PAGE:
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Dissimulation Reigns
What on earth was going on in the mind of Saddam Hussein?


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William F. Buckley Jr.

Attention focuses on what exactly went through the minds of the major players on the scene. When John Kerry voted to authorize military action by the president, did he expect such action to be taken? If he expected something else, what was it? A supererogatory resolution by the Security Council? If so, why did he not stress the need for it at the time?

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As for Mr. Bush, when he and Mr. Cheney declaimed that there were weapons of mass destruction in Iraq, do we think he really believed this? If not, he went to extraordinary pains to behave as though he did believe it, which included going to war, of course. And before that, supporting detachments of U.N. inspectors who prodded about that huge country looking for WMDs until they were kicked out by Saddam Hussein. These inspectors were succeeded, at war’s end, by U.S. military investigators who reported every day on what they found, which was mostly nothing.

What is most interesting is the question: What on earth was going on in the mind of Saddam Hussein? A man who builds himself one hundred palaces has a high investment in longevity. But here was this autocrat in Baghdad teasing into combat the United States, which is the most formidable military power in the world. What was going through his mind? He had had a keen experience of U.S. military power only twelve years before. What was the Republican Guard supposed to come up with that would repel the invader? Weapons of mass destruction?

That is what was feared by the United States. Perhaps not nuclear weapons — these were thought to be inoperative, ever since Israel struck Iraq’s nuclear facilities in 1981. The talk was of chemical weapons and biological weapons. But not only were such weapons not deployed, the inspection team headed by Mr. Duelfer reports that they were not extant. So what, one repeats, was Saddam Hussein counting on that would permit him an uninterrupted lifetime in his palaces?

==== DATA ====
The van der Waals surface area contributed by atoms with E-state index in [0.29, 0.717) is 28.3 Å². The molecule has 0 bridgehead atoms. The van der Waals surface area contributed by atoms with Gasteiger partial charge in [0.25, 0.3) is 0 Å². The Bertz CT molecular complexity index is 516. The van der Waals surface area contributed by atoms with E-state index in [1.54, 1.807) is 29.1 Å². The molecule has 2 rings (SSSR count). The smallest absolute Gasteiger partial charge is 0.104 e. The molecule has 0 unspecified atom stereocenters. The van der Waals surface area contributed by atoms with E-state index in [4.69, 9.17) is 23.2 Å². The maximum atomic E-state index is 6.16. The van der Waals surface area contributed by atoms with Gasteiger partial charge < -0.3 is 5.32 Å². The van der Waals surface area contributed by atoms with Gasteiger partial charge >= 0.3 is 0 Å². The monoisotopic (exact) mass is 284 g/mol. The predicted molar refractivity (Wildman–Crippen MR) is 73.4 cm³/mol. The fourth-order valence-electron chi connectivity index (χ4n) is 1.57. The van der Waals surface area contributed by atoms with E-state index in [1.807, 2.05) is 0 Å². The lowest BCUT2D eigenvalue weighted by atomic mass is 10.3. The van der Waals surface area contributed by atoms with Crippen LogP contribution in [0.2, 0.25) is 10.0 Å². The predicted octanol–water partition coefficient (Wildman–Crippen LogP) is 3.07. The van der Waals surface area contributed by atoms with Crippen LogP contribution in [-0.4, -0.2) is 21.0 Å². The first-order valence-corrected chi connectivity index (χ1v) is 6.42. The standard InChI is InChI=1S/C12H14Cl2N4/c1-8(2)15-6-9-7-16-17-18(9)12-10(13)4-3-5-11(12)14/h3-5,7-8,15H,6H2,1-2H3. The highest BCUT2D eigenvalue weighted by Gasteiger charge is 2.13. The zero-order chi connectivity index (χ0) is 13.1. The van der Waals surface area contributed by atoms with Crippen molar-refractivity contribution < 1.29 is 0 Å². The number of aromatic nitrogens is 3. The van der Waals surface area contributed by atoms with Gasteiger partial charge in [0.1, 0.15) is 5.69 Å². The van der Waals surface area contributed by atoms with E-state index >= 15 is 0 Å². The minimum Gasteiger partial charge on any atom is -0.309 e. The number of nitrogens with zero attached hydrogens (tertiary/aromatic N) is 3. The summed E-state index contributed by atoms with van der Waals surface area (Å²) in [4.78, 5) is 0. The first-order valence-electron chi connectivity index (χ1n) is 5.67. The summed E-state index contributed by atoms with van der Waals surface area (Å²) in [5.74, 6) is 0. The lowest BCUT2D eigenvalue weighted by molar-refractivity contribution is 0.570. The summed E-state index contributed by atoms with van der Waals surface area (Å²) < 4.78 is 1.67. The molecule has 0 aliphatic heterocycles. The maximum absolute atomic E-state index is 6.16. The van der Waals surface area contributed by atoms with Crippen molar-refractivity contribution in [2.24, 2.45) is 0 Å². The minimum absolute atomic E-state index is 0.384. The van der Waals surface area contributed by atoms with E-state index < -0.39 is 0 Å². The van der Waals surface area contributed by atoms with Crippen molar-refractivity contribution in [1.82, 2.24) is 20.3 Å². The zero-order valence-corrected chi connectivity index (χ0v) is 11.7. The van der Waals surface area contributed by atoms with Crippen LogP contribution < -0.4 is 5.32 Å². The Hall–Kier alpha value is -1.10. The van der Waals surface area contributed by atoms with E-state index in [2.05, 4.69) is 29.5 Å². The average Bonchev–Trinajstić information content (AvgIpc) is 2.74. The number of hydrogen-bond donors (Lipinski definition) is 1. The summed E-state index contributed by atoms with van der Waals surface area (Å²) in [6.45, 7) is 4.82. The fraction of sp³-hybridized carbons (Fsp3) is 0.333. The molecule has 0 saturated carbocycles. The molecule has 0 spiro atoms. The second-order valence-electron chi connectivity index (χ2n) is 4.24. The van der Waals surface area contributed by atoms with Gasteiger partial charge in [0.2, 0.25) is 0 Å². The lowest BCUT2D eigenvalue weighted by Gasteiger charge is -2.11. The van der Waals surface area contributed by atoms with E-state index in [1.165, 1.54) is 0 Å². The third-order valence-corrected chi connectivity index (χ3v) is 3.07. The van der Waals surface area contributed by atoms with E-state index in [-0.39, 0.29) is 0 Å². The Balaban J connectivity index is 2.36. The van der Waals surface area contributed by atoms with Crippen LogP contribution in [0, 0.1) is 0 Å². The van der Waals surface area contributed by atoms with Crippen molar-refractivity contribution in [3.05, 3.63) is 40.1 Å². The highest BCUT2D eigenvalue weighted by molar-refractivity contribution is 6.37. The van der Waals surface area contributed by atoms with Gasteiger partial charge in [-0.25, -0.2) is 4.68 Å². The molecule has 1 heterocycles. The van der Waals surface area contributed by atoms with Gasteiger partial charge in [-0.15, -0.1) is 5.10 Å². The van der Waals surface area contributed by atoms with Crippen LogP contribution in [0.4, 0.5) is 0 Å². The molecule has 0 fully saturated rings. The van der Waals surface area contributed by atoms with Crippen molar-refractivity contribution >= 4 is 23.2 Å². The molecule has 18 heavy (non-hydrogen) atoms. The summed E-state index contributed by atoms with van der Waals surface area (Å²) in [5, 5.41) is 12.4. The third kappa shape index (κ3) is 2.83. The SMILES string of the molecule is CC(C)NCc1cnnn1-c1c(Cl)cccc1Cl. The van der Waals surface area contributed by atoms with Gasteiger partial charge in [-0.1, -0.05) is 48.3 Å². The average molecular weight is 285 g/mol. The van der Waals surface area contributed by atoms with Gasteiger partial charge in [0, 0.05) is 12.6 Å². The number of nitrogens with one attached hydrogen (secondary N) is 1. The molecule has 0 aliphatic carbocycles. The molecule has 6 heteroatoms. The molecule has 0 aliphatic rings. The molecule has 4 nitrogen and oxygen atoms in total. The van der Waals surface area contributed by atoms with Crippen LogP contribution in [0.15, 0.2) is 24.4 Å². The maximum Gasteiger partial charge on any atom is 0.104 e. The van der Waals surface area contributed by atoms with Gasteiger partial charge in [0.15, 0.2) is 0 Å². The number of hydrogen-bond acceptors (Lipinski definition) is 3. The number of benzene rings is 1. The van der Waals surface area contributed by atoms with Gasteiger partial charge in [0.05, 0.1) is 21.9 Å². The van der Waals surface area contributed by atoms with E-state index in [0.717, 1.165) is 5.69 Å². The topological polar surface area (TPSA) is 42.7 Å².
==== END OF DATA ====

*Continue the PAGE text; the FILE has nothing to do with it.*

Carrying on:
We have learned through Duelfer that Saddam Hussein was a super-confident scofflaw, perhaps the richest in history. Iraq’s oil production had been between 3 and 3.5 million barrels per day. When the trading ban was activated, in 1990, oil sales were cut off. But quickly there was a hue and cry that the primary victims of the embargo were Iraqi civilians. Along came the Oil for Food program, which allowed the sale of 2.1 million barrels per day of Iraqi oil as a means of generating income to feed those civilians.

We are talking about a great deal of money. Two-plus million barrels per day yields 766 million barrels per year. If the oil was fetching a measly $15 per barrel, we are talking about $11,490 billion. We know now that a great scandal was born. We don’t yet know how many profiteers were on the scene, but there is reason to guess that they were numerous, and that some of them were highly stationed and might at this moment be wearing red wigs and dark glasses to disguise themselves.

But Saddam surely knew who they were. His attitude toward the embargo was lordly in its arrogance. He reassured military leaders at a meeting in January, 2000, that he would have no trouble at all getting the matèriel he wanted: “We have said with certainty that the embargo will not be lifted by a Security Council resolution, but will corrode by itself.”

Was he ever right on that point. The Duelfer report is extremely informative in tracking down foreign agencies that violated the embargo and shipped sophisticated military equipment to Saddam. It quotes an Iraqi memo stating that the deputy general manager of the French company Sofema, a military component marketer, would be bringing to Baghdad a company catalog so that Iraqi officials could “discuss your needs with him.”

The principal suppliers were North Korea and Belarus. But here is a handy list of nations whose arms producers, scorning the United Nations, trafficked with Saddam Hussein: Jordan, China, India, South Korea, Bulgaria, Ukraine, Cyprus, Egypt, Lebanon, Georgia, Poland, Romania, Taiwan, Italy, and Turkey. Oh yes, and there were two U.S. citizens doing a little business with Baghdad. They were Shaker al-Khafaji and Samir Vincent.

So we have an odd coincidence. The coalition powers, led by the U.S., believe that Saddam has weapons sufficient to repel the U.S. and to threaten other nations. Saddam thinks the very same thing. The U.S. acts on its assumption (it invades), and Saddam acts on the same assumption (he does nothing to abort war).

And a lot of countries whose merchants violated the U.N. embargo are angry with the United States for proceeding to war against a country whose threat against others could only have been realized by successful defiance of the U.N. embargo.



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